As Scotland’s Yes campaign looks to Scandinavia for political and cultural inspiration, Sophie Grabol, Danish star of The Killing is in Edinburgh, holding the stage like a 15th century Angela Merkel, illuminating the issues via six centuries of history.
Outgoing International Festival director Jonathan Mills promised to avoid the referendum in his farewell programme. In its place sits the National Theatre of Scotland and the National Theatre’s ambitious series of history plays, James l, ll and lll, which avoids the currency issue while making the recent Salmond-Darling debate look like a game of dominos.
While England is a threat in the distance – at one point a petulant Jamie Sives, whose James lll has more than a whiff of Robbie Williams, wonders if he shouldn’t just invite them in and get it over with – the real threat comes from within. The crown is an essentially contested concept, with every laird and earl fingering his dagger while eyeing up his chances of the silverware. The throne is the least safe seat in the country.
Rona Munro’s three plays can stand confidently alone but, taken together, have a scale and reach that is thrilling and satisfying in equal measures. Laurie Samson, newish creative director of the National Theatre of Scotland, directs with confidence and brio in the poky, ebullient style that John Tiffany made the company’s signature.
The cast (so complex that the programme includes something resembling an Excel spreadsheet) shifts across the three productions and never flags, even on a day-long three-show marathon. Grabol is wonderful as the dirk-sharp Danish queen, doing the sums behind the scenes, stage-managing the sexually incontinent Sives. His exasperatingly inappropriate regal whim of have a choir follow him to cheer up his dreary royal existence is one of the James plays’ many joys.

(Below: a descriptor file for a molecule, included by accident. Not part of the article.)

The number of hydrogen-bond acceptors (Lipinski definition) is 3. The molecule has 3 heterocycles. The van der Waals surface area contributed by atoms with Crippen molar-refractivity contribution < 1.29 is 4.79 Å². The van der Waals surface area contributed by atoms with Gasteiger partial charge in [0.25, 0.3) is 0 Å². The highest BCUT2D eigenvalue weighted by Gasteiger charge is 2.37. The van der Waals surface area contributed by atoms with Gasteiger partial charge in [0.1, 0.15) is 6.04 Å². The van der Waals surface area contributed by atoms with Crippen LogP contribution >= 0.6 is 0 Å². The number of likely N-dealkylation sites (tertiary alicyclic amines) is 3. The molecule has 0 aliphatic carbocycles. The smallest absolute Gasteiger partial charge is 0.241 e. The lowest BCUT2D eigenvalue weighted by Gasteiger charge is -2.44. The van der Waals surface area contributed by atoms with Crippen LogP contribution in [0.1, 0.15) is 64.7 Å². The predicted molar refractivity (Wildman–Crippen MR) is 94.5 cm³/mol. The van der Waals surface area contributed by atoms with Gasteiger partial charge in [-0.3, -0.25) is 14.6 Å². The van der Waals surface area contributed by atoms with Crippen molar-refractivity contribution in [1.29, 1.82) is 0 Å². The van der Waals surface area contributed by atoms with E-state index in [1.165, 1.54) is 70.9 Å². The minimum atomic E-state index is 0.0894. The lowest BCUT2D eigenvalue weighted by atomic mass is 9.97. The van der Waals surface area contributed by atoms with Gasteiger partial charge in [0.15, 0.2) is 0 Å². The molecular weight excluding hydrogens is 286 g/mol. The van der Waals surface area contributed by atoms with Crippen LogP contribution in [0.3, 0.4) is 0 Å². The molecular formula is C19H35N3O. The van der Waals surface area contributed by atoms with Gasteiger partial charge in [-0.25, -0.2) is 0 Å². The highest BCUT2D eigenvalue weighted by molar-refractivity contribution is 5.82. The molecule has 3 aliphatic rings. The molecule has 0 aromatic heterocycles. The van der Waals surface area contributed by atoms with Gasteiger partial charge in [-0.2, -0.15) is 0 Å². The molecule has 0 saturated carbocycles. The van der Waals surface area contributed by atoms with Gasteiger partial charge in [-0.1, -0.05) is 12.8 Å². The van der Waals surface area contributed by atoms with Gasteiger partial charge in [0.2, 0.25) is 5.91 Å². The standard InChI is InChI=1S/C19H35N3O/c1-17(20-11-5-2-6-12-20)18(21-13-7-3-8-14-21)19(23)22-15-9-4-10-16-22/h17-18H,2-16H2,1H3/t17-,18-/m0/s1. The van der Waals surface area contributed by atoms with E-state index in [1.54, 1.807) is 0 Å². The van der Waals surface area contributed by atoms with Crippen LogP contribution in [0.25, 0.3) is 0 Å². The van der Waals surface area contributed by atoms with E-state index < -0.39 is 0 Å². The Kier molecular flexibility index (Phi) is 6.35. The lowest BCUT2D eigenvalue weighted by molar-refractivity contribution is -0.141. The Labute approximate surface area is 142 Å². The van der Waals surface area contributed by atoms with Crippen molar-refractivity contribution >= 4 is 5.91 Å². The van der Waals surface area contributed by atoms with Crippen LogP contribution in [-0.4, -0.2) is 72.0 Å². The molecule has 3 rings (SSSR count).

For audiences familiar only with her protracted stint in Taggart, Blythe Duff is a revelation. She is the enraged queen evicted from her throne after 18 years, a bitter but undefeated prisoner in a tower and then a wine-soaked mad auntie of the type recognisable from every Scottish wedding. Bathing live on stage. Sadly behind a curtain.
Quibbles are tiny (too much sub-Thick of It swearing in James I, a slightly overbaked court scene in James lll).The pleasures are manifold and the food for thought – about politics, national identity, the strength of family ties, the desirability of having every waking moment accompanied by a madrigal – chewy and utterly delicious.Reuse content